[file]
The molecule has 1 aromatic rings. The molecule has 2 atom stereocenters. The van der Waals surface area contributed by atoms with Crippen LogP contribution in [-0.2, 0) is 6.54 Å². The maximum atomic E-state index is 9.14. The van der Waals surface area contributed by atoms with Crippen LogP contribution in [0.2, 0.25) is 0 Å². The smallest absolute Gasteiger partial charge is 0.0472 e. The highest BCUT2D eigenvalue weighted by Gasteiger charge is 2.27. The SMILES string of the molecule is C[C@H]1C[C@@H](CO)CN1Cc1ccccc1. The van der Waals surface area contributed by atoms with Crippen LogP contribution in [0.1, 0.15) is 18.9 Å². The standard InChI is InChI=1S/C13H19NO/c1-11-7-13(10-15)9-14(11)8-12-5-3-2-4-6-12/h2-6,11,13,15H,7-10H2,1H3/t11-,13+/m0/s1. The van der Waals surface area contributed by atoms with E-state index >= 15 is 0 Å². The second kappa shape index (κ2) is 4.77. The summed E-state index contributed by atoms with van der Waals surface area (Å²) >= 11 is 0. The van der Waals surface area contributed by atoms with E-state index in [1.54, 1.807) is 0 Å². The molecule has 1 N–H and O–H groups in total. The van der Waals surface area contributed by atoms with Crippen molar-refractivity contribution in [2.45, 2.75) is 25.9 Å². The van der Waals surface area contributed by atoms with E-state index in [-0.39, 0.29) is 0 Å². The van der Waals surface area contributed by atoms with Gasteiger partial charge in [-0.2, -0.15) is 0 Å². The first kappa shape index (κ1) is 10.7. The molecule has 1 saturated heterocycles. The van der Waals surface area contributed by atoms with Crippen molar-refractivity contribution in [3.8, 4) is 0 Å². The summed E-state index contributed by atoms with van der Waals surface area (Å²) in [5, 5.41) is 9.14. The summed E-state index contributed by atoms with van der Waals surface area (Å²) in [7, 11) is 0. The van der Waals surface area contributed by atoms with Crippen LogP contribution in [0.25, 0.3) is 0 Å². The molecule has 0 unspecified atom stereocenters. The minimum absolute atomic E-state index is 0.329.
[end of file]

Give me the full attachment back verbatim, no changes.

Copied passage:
The molecule has 1 aromatic rings. The molecule has 2 atom stereocenters. The van der Waals surface area contributed by atoms with Crippen LogP contribution in [-0.2, 0) is 6.54 Å². The maximum atomic E-state index is 9.14. The van der Waals surface area contributed by atoms with Crippen LogP contribution in [0.2, 0.25) is 0 Å². The smallest absolute Gasteiger partial charge is 0.0472 e. The highest BCUT2D eigenvalue weighted by Gasteiger charge is 2.27. The SMILES string of the molecule is C[C@H]1C[C@@H](CO)CN1Cc1ccccc1. The van der Waals surface area contributed by atoms with Crippen LogP contribution in [0.1, 0.15) is 18.9 Å². The standard InChI is InChI=1S/C13H19NO/c1-11-7-13(10-15)9-14(11)8-12-5-3-2-4-6-12/h2-6,11,13,15H,7-10H2,1H3/t11-,13+/m0/s1. The van der Waals surface area contributed by atoms with E-state index >= 15 is 0 Å². The second kappa shape index (κ2) is 4.77. The summed E-state index contributed by atoms with van der Waals surface area (Å²) >= 11 is 0. The van der Waals surface area contributed by atoms with E-state index in [1.54, 1.807) is 0 Å². The molecule has 1 N–H and O–H groups in total. The van der Waals surface area contributed by atoms with Crippen molar-refractivity contribution in [2.45, 2.75) is 25.9 Å². The van der Waals surface area contributed by atoms with E-state index in [-0.39, 0.29) is 0 Å². The van der Waals surface area contributed by atoms with Gasteiger partial charge in [-0.2, -0.15) is 0 Å². The first kappa shape index (κ1) is 10.7. The molecule has 1 saturated heterocycles. The van der Waals surface area contributed by atoms with Crippen molar-refractivity contribution in [3.8, 4) is 0 Å². The summed E-state index contributed by atoms with van der Waals surface area (Å²) in [5, 5.41) is 9.14. The summed E-state index contributed by atoms with van der Waals surface area (Å²) in [7, 11) is 0. The van der Waals surface area contributed by atoms with Crippen LogP contribution in [0.25, 0.3) is 0 Å². The molecule has 0 unspecified atom stereocenters. The minimum absolute atomic E-state index is 0.329.